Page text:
While they're on their way to the docks, Gwynplaine gets laughed at in the House of Lords. He refuses the Queen's order to marry the Slutty Duchess, yells at the assembled Peers, and decides Fuck it, I'm buggin' out. He makes his escape, but for some reason, the Dickhole and a collection of soldiers chase after him. I wasn't clear on why the Dickhole would continue to care about Gwynplaine. His little trick has been pulled, and he's unaffected by the fall out. So Gwynplaine tells the Queen to eat shit. What does the Dickhole care? Why doesn't he just hang back and let the soldiers do their thing?

As he's making his escape, Gwynplaine inadvertantly puts on one final show for a horde of people who recognize him and chase after him because Hey! It's that guy! From that show! and it briefly turns into A Hard Day's Night. The crowd tangles with the soldiers, Gwynplaine swordfights a guy, leaps off a roof, and runs around, eventually making it to the docks. Dea and Ursus are on a boat, sailing away, and Homo manages to alert Gwynplaine to their presence. He jumps into a boat and rows out to them, while Homo swims to the dock bites out Dickhole's throat and drowns him, and swims back to the boat.

And then the movie has the gall, the fucking gall, to give us a happy ending. What the fuck, movie? Don't you even know how tragic melodramas are supposed to end, especially those based on Victor Hugo novels? Were I watching this in a theater in 1928, I would have stood up and shouted, "Bushwa! This flick is a real flat tire! I'm gonna go get an edge on at a blind tiger and make whoopee with a jake tomato."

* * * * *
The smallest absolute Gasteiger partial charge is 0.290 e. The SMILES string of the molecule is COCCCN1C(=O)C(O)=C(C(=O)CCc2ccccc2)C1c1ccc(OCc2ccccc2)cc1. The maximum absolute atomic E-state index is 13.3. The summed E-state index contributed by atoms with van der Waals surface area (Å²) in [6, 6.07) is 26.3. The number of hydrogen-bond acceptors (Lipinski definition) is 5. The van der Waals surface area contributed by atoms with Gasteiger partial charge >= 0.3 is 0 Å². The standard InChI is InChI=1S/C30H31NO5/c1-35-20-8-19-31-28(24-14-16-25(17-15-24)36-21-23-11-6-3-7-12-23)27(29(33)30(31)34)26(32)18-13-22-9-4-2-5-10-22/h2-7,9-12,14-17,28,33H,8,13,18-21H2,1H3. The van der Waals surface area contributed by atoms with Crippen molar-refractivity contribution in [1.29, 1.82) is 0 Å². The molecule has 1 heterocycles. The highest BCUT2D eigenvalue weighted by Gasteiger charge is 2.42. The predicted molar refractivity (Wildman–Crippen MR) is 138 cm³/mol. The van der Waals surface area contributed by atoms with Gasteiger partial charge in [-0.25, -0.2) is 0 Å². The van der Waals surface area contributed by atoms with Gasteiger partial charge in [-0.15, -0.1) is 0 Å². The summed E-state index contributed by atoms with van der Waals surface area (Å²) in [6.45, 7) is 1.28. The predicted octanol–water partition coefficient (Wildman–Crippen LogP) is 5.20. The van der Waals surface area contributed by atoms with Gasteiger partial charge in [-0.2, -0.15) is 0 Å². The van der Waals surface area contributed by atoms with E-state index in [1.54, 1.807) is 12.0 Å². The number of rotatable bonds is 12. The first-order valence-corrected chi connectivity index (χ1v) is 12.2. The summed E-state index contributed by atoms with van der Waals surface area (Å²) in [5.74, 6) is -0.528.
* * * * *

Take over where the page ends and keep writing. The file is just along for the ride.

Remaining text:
While watching it, I started to wonder if there have been any good melodramas released lately. The first two films that sprang to mind were Crash (which is an abomination to everything mankind holds dear) and The Departed. There are some who may dismiss The Departed as glorified pulp fiction, but that's why I love it so much. It's big and tragic, imbued with enough naturalism to make it seem real but not afraid to go for the surreal touches that tap into the underlying emotions, like the Chinatown chase and everyone's favorite Boston rat at the end. It's my favorite of genres, the Blend, with three parts drama to one part thriller and one part gangster. It's true: If you don't like The Departed, you can go fuck yourself.


  1. Congratulations on the beginning of this series. I look forward to know what other old "classics" I can feel good about skipping while making plans to watch Max Payne with McCarty. Tomorrow, actually.

  2. "Where are you taking me, Homo?" I laughed too.

  3. Mr Muschong! I loved your retelling of the story, probably better than I will like the film when I one day watch it. You are a funny fellow, indeed. But hey, we all know that. How the heck are you, anyway? Maggie

  4. Maggie! Things are going well here in the ol' NYC. I am living the high life whilst simultaneously squandering the precious time I have here on this earth. How's yourself?